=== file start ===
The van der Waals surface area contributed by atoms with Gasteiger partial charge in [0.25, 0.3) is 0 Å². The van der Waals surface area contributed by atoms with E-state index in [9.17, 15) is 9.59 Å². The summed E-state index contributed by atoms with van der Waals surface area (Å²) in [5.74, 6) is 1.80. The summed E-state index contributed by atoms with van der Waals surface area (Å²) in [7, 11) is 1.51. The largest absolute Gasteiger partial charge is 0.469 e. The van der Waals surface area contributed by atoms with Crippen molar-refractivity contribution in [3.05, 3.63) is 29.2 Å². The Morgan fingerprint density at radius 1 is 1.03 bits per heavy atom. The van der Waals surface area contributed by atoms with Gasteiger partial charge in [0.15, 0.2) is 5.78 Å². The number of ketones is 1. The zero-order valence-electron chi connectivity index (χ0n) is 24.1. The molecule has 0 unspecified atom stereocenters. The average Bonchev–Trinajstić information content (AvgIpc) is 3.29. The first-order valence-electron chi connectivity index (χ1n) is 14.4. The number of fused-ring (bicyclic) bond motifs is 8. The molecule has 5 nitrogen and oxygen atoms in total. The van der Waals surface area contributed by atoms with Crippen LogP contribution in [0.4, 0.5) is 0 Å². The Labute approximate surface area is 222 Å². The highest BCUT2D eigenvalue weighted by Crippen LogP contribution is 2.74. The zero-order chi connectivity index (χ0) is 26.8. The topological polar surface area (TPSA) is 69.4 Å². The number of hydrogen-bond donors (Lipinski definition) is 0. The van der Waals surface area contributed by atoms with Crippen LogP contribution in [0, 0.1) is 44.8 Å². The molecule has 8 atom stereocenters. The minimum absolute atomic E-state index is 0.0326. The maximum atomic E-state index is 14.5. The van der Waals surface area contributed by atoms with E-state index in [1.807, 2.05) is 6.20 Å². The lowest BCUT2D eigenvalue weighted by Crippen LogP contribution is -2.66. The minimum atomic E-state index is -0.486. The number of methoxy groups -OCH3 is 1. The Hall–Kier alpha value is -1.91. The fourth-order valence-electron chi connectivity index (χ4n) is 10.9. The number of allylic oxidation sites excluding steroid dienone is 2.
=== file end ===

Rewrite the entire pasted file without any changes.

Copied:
The van der Waals surface area contributed by atoms with Gasteiger partial charge in [0.25, 0.3) is 0 Å². The van der Waals surface area contributed by atoms with E-state index in [9.17, 15) is 9.59 Å². The summed E-state index contributed by atoms with van der Waals surface area (Å²) in [5.74, 6) is 1.80. The summed E-state index contributed by atoms with van der Waals surface area (Å²) in [7, 11) is 1.51. The largest absolute Gasteiger partial charge is 0.469 e. The van der Waals surface area contributed by atoms with Crippen molar-refractivity contribution in [3.05, 3.63) is 29.2 Å². The Morgan fingerprint density at radius 1 is 1.03 bits per heavy atom. The van der Waals surface area contributed by atoms with Gasteiger partial charge in [0.15, 0.2) is 5.78 Å². The number of ketones is 1. The zero-order valence-electron chi connectivity index (χ0n) is 24.1. The molecule has 0 unspecified atom stereocenters. The average Bonchev–Trinajstić information content (AvgIpc) is 3.29. The first-order valence-electron chi connectivity index (χ1n) is 14.4. The number of fused-ring (bicyclic) bond motifs is 8. The molecule has 5 nitrogen and oxygen atoms in total. The van der Waals surface area contributed by atoms with Crippen LogP contribution in [0.4, 0.5) is 0 Å². The Labute approximate surface area is 222 Å². The highest BCUT2D eigenvalue weighted by Crippen LogP contribution is 2.74. The zero-order chi connectivity index (χ0) is 26.8. The topological polar surface area (TPSA) is 69.4 Å². The number of hydrogen-bond donors (Lipinski definition) is 0. The van der Waals surface area contributed by atoms with Crippen LogP contribution in [0, 0.1) is 44.8 Å². The molecule has 8 atom stereocenters. The minimum absolute atomic E-state index is 0.0326. The maximum atomic E-state index is 14.5. The van der Waals surface area contributed by atoms with E-state index in [1.807, 2.05) is 6.20 Å². The lowest BCUT2D eigenvalue weighted by Crippen LogP contribution is -2.66. The minimum atomic E-state index is -0.486. The number of methoxy groups -OCH3 is 1. The Hall–Kier alpha value is -1.91. The fourth-order valence-electron chi connectivity index (χ4n) is 10.9. The number of allylic oxidation sites excluding steroid dienone is 2.